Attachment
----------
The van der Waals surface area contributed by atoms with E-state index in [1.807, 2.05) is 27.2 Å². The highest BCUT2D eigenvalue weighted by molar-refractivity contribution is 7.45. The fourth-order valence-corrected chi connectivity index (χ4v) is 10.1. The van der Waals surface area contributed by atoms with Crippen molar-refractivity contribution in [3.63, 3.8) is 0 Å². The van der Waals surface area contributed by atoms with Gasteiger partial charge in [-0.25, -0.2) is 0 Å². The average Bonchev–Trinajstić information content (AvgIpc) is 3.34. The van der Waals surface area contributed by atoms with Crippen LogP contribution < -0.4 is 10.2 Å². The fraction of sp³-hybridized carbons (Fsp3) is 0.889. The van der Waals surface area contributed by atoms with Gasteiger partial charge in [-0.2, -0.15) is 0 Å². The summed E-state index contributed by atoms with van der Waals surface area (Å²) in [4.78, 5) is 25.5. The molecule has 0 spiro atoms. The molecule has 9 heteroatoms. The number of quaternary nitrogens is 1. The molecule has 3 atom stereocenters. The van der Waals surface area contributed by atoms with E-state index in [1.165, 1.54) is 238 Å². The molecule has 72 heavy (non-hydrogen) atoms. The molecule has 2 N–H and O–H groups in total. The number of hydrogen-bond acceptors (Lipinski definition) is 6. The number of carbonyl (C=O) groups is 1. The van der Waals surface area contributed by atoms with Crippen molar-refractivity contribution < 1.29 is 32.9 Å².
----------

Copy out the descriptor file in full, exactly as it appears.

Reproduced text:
The van der Waals surface area contributed by atoms with E-state index in [1.807, 2.05) is 27.2 Å². The highest BCUT2D eigenvalue weighted by molar-refractivity contribution is 7.45. The fourth-order valence-corrected chi connectivity index (χ4v) is 10.1. The van der Waals surface area contributed by atoms with Crippen molar-refractivity contribution in [3.63, 3.8) is 0 Å². The van der Waals surface area contributed by atoms with Gasteiger partial charge in [-0.25, -0.2) is 0 Å². The average Bonchev–Trinajstić information content (AvgIpc) is 3.34. The van der Waals surface area contributed by atoms with Crippen LogP contribution < -0.4 is 10.2 Å². The fraction of sp³-hybridized carbons (Fsp3) is 0.889. The van der Waals surface area contributed by atoms with Gasteiger partial charge in [-0.2, -0.15) is 0 Å². The summed E-state index contributed by atoms with van der Waals surface area (Å²) in [4.78, 5) is 25.5. The molecule has 0 spiro atoms. The molecule has 9 heteroatoms. The number of quaternary nitrogens is 1. The molecule has 3 atom stereocenters. The van der Waals surface area contributed by atoms with E-state index in [1.165, 1.54) is 238 Å². The molecule has 72 heavy (non-hydrogen) atoms. The molecule has 2 N–H and O–H groups in total. The number of hydrogen-bond acceptors (Lipinski definition) is 6. The number of carbonyl (C=O) groups is 1. The van der Waals surface area contributed by atoms with Crippen molar-refractivity contribution < 1.29 is 32.9 Å².